Since individual subjects may present a wide variation in severity of symptoms and each drug has its unique therapeutic characteristics, the precise mode of administration and dosage employed for each subject is left to the discretion of the practitioner. In general, the dosage of invention compounds employed as described herein falls in the range of about 0.01 mmoles/kg body weight of the subject/hour up to about 0.5 mmoles/kg/hr. Typical daily doses, in general, lie within the range of from about 10 μg up to about 100 mg per kg body weight, and, preferably within the range of from 50 μg to 10 mg per kg body weight and can be administered up to four times daily. The daily IV dose lies within the range of from about 1 μg to about 100 mg per kg body weight, and, preferably, within the range of from 10 μg to 10 mg per kg body weight.
As an alternative to blocking the action of PBEF, in accordance with another aspect of the present invention, the effect of PBEF can be blocked by blocking the production of PBEF. This can be accomplished in a variety of ways, e.g., by administration of antisense oligonucleotide, which has a sequence which has been derived from the PBEF coding sequence. In addition, in accordance with another aspect of the present invention, one or more blocking agents or mediators of labor can be administered in combination with said agent which blocks the production of PBEF.
In accordance with still another embodiment of the present invention, there are provided methods for determining whether a test compound blocks pre-B cell colony-enhancing factor (PBEF) production, said methods comprising assaying test cells for PBEF production when said cells are contacted with test compound, wherein test cells comprise human amniotic epithelial cells treated with lipopolysaccharide, TNF-α and/or IL-1β.
As readily recognized by those of skill in the art, PBEF production can be assayed in a variety of ways, e.g., by immunoassay, by Northern analysis, by lysate array, and the like. Such techniques are well known in the art and can be readily carried out by those of skill in the art.
In accordance with a further embodiment of the present invention, there are provided methods for determining whether a test compound blocks the action of pre-B cell colony-enhancing factor (PBEF), said methods comprising assaying test cells for cytokine production when said cells are contacted with test compound, wherein test cells comprise amnion-like epithelial cell lines or fetal membrane explants treated with lipopolysaccharide.
The production of a variety of cytokines can be assayed in accordance with the present invention, such as, for example, tumor necrosis factor-alpha (TNF-α), interleukin-1-beta (IL-1 β), interleukin-6 (IL-6), interleukin-8 (IL-8), and the like.
As readily recognized by those of skill in the art, cytokine production can be assayed in a variety of ways, e.g., by immunoassay, by Northern analysis, by lysate array, and the like. Such techniques are well known in the art and can be readily carried out by those of skill in the art.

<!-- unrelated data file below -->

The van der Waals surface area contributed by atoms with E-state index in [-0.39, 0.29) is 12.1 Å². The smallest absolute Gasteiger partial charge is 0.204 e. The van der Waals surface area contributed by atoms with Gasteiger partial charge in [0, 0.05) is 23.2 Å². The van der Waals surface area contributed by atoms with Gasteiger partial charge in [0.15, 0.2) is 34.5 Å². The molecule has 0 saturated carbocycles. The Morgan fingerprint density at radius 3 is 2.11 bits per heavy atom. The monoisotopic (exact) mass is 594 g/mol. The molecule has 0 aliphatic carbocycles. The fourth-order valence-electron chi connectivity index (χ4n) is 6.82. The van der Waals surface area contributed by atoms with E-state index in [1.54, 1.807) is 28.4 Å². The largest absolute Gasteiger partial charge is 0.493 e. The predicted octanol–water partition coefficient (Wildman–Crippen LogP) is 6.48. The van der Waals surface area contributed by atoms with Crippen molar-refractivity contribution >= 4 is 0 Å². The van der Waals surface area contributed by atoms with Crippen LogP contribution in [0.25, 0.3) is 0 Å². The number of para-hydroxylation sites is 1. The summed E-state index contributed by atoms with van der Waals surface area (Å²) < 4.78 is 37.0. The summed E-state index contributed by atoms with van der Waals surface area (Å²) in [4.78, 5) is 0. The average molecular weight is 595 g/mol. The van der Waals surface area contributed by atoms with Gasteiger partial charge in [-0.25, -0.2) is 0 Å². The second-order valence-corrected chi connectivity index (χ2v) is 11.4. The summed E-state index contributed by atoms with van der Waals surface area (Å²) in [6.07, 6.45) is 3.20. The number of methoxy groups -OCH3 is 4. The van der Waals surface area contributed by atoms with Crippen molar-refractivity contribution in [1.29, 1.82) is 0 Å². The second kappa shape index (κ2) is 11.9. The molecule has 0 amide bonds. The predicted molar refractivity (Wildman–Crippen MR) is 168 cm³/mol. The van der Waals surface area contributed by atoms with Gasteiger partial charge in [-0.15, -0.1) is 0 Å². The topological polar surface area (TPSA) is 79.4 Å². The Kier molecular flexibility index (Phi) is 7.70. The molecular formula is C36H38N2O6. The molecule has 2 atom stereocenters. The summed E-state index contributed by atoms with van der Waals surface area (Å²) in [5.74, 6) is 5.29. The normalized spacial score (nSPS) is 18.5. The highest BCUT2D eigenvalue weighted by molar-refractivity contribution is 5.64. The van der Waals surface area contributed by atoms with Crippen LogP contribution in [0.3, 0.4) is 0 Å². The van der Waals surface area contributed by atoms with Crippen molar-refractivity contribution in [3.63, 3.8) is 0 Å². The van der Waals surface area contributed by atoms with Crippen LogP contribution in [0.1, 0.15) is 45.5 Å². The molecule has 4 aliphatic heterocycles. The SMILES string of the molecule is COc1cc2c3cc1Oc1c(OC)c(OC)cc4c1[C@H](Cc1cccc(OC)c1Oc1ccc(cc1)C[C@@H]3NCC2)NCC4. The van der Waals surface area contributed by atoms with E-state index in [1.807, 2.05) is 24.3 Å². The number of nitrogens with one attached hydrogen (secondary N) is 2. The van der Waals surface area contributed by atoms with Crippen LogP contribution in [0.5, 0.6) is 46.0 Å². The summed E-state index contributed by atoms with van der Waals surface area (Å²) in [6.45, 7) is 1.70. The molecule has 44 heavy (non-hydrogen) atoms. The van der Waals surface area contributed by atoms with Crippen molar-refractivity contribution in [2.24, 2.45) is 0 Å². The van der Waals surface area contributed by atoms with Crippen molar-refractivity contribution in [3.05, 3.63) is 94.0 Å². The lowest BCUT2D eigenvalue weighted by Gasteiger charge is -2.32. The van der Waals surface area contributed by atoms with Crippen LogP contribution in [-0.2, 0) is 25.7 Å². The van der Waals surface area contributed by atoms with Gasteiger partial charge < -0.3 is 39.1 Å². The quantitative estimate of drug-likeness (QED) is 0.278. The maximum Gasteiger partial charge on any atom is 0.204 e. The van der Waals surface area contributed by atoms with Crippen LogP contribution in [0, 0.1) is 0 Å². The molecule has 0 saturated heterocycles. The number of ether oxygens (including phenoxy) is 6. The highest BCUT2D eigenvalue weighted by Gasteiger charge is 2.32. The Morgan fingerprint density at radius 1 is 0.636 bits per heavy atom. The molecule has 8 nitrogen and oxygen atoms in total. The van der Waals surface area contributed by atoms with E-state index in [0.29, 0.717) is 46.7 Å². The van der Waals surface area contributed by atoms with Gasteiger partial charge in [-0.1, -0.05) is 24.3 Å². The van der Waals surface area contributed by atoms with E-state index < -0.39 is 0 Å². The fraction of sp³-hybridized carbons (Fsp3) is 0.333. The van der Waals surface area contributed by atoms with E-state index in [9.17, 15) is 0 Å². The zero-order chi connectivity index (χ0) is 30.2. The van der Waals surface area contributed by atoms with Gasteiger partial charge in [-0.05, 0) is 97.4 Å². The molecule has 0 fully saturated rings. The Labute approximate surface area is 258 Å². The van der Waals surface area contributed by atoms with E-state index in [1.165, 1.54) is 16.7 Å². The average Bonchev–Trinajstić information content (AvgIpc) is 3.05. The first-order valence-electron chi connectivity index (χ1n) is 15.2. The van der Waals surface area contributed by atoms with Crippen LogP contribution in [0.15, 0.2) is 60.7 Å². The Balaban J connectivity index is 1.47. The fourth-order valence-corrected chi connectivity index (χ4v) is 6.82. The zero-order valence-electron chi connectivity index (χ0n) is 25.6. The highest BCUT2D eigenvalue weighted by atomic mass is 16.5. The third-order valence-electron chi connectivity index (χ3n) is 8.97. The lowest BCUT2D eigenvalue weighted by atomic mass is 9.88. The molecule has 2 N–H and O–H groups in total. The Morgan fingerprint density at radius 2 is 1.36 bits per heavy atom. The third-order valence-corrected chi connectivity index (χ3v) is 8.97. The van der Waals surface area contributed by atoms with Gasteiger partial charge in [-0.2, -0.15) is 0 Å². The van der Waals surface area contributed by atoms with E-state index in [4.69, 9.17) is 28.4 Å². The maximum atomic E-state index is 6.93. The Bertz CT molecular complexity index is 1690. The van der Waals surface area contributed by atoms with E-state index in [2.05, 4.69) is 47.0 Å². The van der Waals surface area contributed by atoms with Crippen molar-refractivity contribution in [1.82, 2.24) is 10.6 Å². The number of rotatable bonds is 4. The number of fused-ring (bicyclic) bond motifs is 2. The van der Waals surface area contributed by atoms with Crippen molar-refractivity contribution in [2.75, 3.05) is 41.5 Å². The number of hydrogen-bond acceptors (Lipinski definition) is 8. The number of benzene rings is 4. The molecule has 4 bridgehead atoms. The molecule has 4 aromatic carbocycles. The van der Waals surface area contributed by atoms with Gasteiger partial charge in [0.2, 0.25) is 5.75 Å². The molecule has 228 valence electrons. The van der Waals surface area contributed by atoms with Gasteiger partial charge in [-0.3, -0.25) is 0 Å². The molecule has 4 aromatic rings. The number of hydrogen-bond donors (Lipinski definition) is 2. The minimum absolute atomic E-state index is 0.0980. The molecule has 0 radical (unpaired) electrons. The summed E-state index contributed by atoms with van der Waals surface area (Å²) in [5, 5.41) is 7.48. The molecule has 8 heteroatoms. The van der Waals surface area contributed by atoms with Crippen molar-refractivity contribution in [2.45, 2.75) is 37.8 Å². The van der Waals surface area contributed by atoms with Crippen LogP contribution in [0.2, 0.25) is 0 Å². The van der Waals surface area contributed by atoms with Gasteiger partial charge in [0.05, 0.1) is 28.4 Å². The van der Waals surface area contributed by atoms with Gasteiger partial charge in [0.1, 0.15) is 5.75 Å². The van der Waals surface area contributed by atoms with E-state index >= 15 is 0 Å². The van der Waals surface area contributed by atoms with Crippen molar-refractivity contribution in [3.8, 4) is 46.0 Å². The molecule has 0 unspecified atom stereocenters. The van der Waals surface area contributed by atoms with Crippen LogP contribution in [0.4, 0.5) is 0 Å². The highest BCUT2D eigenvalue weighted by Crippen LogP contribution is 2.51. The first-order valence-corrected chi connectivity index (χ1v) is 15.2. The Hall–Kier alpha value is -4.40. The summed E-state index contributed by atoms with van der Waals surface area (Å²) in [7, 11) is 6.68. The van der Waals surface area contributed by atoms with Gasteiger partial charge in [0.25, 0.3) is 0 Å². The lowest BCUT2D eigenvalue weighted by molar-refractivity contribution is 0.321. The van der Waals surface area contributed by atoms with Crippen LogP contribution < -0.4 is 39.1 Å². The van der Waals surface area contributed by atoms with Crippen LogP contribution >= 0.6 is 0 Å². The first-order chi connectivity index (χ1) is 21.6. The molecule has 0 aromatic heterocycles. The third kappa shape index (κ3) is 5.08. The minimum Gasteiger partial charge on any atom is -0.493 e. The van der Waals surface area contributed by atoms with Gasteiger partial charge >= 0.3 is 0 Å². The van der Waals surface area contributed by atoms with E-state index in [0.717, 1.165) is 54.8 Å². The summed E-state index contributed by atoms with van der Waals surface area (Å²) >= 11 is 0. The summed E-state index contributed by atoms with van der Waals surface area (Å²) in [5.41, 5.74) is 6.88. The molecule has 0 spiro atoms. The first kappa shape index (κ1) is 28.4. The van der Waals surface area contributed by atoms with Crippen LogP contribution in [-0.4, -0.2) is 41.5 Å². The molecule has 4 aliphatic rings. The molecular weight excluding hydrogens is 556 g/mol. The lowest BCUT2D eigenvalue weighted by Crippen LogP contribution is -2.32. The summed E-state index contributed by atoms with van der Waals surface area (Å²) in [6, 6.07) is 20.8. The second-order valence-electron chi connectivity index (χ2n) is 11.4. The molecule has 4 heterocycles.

In accordance with a still further embodiment of the present invention, there are provided methods for stimulating cytokine production in fetal membranes, said methods comprising contacting said membrane with an effective amount of pre-B cell colony-enhancing factor (PBEF).
In this disclosure, it is shown that PBEF is constitutively expressed in the fetal membranes and placenta during normal gestation with no marked increase with gestational age. In this respect, PBEF appears to be like IL-8, which is also constitutively expressed and has been suggested to have a physiological role during normal gestation (see Osmers R G W, Blaser J, Kuhn W, and Tschesche H. “Interleukin-8 synthesis and the onset of labor.” in Obstet Gynecol 1995;86:223-9). However, PBEF causes the increased expression of many key proteins that are known activators of the labor process. Thus, PBEF is at the apex of the sequence of events leading to preterm labor.
In patients with no chorioamnionitis, it has been shown that IL-6 gene expression was significantly increased by labor at both preterm and term, with a greater increase at preterm than term. This agrees with previously published data (see, for example, Laham N, Brennecke S P, Bendtzen K, and Rice G E. “Differential release of interleukin-6 from human gestational tissues in association with labor and in vitro endotoxin treatment.” in J Endocrinol 1996; 146:431-9; and Laham N, Brennecke S P and Rice G E. “Interleukin-8 release from human gestational tissue explants: effects of gestation, labor and chorio-amnionitis.” in Biol Reprod 1999;61:823-7). The expression of IL-8, on the other hand, significantly increased only with labor at term, also agreeing with published work (see, for example, Romero R, Ceska M, Avila C, Mazor M, Behnke E and Lindley I. “Neutrophil attractant/activating peptide-1/interleukin-8 in term and preterm parturition.” in Am J Obstet Gynecol 1991;165:813-20; and Elliot C L, Loudon J A Z, Brown N, Slater D M, Bennet P R and Sullivan M H F. “IL-1β and IL-8 in human fetal membranes: changes with gestational age, labor and culture conditions.” in Amer. J. Reprod. Immun. 2001 ;46:260-7). However, PBEF expression showed increases to approximately the same levels with labor at both preterm and term, with neither reaching a level of significance compared to the non-labored controls. This was apparently due to the considerably greater variation in the expression of PBEF in the non-labored patients, which was not the case for either IL-6 or IL-8. Greater sample numbers may have shown a significant effect of labor on PBEF gene expression in the fetal membranes.